Alan Bray (AB) has recently self-published his first novel “The Hour of Parade” A gripping and emotional book (Link to my review here) Bray was kind enough to answer a few questions for me.
1) How long have you been writing? What inspired you to start writing?
AB: I started writing fiction about fifteen years ago. Inspiration—restlessness, love of literature.
2) “The Hour of Parade” looks it was self published. What inspired you to do that in that format? Did you put your own funds upfront to publish a ‘printed’ book?
AB: Yes, self-published through CreateSpace, which is part of Amazon. I had submitted earlier drafts to several agents and publishers; I didn’t receive much interest and felt a lot of frustration with the process (and I’m very familiar with the process from writing and submitting short stories). I think it’s very difficult to persuade traditional publishers to take a chance on a first novel by an unknown writer.
When I’d completed another draft and felt ready, I self-published. More royalties, more control, less aggravation. The downside is that you’re shut out of some channels, and there’s an understandable prejudice.
3) Having a Russian and a French soldier come together in Munich in 1806 is an interesting concept for a novel. What was your inspiration for coming up with that story?
AB: I learned that, after the Austerlitz campaign, the French army went into winter quarters in Munich and stayed through much of the summer of 1806. The soldiers had a lot of time on their hands, I understand. Bringing Alexi there was artifice, yet seemed plausible.
4)You used Goodreads to promote your book. What was that experience like for you? Did you use any other platforms to promote yourself?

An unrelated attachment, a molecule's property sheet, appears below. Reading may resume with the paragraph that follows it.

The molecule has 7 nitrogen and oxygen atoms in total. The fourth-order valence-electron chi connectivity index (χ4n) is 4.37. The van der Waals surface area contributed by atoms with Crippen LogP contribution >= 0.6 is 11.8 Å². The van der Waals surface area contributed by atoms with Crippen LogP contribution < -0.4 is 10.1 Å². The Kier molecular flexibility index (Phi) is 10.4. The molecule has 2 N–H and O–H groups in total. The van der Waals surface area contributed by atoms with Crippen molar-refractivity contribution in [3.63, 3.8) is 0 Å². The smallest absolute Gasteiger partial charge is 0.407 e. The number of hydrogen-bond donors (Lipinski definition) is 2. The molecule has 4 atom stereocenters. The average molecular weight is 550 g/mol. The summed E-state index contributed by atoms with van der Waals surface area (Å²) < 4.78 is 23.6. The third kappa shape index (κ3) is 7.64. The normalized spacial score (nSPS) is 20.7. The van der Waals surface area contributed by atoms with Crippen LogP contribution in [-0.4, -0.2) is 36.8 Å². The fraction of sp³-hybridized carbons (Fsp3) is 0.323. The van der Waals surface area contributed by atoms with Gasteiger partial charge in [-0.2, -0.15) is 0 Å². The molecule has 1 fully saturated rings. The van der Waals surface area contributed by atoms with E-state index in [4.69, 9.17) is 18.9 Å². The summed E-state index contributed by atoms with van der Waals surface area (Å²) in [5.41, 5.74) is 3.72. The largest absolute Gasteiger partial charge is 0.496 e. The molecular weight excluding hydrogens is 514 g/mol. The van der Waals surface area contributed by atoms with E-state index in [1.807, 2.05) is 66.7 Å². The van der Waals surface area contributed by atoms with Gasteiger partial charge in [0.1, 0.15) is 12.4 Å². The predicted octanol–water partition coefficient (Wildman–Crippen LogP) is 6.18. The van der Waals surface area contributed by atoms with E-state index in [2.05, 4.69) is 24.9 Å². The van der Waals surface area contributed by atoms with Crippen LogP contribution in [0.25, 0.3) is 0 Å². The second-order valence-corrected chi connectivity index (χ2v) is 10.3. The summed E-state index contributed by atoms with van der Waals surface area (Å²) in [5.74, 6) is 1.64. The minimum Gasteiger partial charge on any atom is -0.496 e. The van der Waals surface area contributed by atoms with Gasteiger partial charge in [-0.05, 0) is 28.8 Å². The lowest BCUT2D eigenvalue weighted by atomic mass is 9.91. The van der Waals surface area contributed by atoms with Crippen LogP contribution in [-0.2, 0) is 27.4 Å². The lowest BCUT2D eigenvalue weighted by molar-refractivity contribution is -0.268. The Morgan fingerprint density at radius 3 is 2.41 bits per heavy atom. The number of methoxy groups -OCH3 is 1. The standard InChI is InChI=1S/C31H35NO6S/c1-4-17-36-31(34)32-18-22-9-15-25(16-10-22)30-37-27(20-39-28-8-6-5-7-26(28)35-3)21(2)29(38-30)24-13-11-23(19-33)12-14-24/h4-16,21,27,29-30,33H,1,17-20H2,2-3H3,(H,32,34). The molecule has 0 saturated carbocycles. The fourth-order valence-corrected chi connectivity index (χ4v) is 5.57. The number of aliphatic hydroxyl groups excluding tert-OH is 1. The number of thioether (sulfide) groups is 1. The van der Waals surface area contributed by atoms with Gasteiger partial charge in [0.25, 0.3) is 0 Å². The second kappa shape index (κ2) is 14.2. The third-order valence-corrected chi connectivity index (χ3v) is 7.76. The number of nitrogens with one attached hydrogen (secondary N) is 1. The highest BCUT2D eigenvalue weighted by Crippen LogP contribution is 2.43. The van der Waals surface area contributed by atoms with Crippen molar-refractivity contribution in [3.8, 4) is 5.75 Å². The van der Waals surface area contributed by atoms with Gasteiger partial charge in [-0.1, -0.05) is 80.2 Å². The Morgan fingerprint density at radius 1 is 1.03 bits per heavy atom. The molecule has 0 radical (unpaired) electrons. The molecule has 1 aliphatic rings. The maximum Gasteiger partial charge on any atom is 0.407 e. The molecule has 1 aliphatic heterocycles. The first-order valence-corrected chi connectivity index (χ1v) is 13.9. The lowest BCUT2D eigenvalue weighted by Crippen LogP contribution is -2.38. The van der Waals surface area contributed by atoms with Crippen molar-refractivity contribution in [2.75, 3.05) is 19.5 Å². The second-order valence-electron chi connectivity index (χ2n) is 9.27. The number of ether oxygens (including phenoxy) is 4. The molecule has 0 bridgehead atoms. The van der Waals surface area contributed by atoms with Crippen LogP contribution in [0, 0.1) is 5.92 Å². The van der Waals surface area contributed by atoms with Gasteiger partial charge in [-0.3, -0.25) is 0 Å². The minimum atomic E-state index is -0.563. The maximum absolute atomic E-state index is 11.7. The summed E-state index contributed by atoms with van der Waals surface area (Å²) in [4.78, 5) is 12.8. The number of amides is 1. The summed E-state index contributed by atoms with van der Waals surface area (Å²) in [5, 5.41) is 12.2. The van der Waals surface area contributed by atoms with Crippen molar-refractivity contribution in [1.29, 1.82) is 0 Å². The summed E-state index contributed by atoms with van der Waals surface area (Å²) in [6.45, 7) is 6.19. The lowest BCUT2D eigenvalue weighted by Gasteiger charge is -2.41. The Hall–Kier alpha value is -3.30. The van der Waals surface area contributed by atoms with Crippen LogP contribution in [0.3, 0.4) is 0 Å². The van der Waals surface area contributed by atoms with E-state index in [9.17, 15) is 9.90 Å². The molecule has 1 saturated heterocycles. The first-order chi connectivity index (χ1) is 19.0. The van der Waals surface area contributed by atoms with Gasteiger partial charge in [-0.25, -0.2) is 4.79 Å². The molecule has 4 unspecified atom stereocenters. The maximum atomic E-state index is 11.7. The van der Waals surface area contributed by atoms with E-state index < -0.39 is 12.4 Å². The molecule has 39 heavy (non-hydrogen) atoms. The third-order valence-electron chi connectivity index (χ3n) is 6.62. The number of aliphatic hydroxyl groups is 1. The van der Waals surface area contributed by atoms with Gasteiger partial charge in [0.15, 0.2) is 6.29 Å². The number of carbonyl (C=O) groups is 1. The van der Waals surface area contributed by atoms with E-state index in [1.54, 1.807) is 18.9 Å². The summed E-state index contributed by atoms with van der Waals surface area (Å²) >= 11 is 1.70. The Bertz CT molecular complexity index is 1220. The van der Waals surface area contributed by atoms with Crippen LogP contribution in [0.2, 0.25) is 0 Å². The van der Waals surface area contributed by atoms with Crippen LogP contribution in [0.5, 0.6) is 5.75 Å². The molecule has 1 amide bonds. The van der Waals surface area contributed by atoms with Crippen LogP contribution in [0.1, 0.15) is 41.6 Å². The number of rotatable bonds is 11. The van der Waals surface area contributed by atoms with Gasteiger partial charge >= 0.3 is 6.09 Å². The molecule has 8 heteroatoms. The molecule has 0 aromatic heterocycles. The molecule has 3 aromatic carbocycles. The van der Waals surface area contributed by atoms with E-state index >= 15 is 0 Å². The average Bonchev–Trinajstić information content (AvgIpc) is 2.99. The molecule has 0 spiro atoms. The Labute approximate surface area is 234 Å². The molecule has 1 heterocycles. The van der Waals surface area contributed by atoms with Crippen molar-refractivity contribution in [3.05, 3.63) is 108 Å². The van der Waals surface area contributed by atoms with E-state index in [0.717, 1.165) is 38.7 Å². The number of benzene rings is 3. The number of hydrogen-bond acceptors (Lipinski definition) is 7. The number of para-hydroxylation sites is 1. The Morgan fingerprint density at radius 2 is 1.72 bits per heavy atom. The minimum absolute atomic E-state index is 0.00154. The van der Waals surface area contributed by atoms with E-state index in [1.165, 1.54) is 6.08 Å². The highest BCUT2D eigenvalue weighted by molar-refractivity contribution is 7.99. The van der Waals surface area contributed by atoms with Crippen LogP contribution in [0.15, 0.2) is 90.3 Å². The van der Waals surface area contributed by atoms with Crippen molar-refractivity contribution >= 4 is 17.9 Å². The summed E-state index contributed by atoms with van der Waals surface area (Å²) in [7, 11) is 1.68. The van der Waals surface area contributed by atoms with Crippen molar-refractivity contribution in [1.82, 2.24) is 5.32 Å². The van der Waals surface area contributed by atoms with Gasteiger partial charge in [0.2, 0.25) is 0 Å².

AB: I was impressed with the number of people who added the book to read, as well as the response to the giveaway program. Goodreads seems like a very positive thing to me, a gathering of people who like books. I also have a FaceBook page and, of course, my own website, http://thehourofparade.com/
5) The cover to “The Hour of Parade” is an interesting one. Is there a story behind that image? (What made you choose that image for a cover?)
AB: I owe thanks to the CreateSpace designer for that. I’m not sure where she got it; it looks like a Cezanne. I wanted a portrait on the cover, nineteenth-century, but the ones I found were copyright protected.
I like it too. I tried to write Alexi and Anne-Marie very close and intimately, and I think the cover captures the idea of almost painful self-awareness.
6) What has been the reaction to “The Hour of Parade” so far. Will you be doing any speaking engagements for it?
AB: A few very good reviews. I’ve just hired a publicist to try to get the word out more.
7) You have had a wide career starting out with studying anthropology and social work then becoming a musician and a psychotherapist. Did any experience in those areas inspire you with “The Hour of Parade?”
AB: They certainly inspire me to write in general. I think being a musician educated me about the artistic mind set, meaning the necessity to create intensely personal things and then perform them publicly. And the need for disciplined practice and patience. I make a point of writing 2-3 hours a day, even if it’s rubbish.
8) Are you planning any new writing projects at the present time?
AB: Yes, there’s a novella that’s supposed to be published this spring, details are still a little sketchy. I have another novel pretty far along. It’s another Napoleonic Era setting, in Poland at the siege of Danzig (now Gdansk) in 1807. I was in Gdansk several years ago and it really inspired me. Beautiful place.
And I’m always working on several short stories.